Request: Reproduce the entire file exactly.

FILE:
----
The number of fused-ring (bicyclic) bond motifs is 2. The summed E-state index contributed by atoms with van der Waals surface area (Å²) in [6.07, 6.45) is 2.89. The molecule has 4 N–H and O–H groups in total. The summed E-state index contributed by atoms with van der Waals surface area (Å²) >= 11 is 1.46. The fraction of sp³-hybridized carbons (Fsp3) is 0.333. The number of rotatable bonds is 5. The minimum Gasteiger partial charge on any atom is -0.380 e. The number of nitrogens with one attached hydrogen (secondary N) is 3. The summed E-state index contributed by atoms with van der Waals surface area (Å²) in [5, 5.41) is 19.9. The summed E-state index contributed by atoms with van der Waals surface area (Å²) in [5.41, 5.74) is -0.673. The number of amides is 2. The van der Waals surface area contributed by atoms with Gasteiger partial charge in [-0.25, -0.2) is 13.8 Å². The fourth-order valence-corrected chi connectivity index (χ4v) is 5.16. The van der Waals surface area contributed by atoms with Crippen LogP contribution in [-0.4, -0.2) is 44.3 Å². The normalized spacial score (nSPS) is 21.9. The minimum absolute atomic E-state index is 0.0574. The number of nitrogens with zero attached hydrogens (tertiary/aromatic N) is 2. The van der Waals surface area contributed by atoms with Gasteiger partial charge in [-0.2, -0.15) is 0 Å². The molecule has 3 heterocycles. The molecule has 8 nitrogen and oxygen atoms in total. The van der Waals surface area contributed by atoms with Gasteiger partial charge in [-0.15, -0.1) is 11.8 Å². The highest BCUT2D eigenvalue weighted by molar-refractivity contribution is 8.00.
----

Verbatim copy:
The number of fused-ring (bicyclic) bond motifs is 2. The summed E-state index contributed by atoms with van der Waals surface area (Å²) in [6.07, 6.45) is 2.89. The molecule has 4 N–H and O–H groups in total. The summed E-state index contributed by atoms with van der Waals surface area (Å²) >= 11 is 1.46. The fraction of sp³-hybridized carbons (Fsp3) is 0.333. The number of rotatable bonds is 5. The minimum Gasteiger partial charge on any atom is -0.380 e. The number of nitrogens with one attached hydrogen (secondary N) is 3. The summed E-state index contributed by atoms with van der Waals surface area (Å²) in [5, 5.41) is 19.9. The summed E-state index contributed by atoms with van der Waals surface area (Å²) in [5.41, 5.74) is -0.673. The number of amides is 2. The van der Waals surface area contributed by atoms with Gasteiger partial charge in [-0.25, -0.2) is 13.8 Å². The fourth-order valence-corrected chi connectivity index (χ4v) is 5.16. The van der Waals surface area contributed by atoms with Crippen LogP contribution in [-0.4, -0.2) is 44.3 Å². The normalized spacial score (nSPS) is 21.9. The minimum absolute atomic E-state index is 0.0574. The number of nitrogens with zero attached hydrogens (tertiary/aromatic N) is 2. The van der Waals surface area contributed by atoms with Gasteiger partial charge in [-0.2, -0.15) is 0 Å². The molecule has 3 heterocycles. The molecule has 8 nitrogen and oxygen atoms in total. The van der Waals surface area contributed by atoms with Gasteiger partial charge in [-0.15, -0.1) is 11.8 Å². The highest BCUT2D eigenvalue weighted by molar-refractivity contribution is 8.00.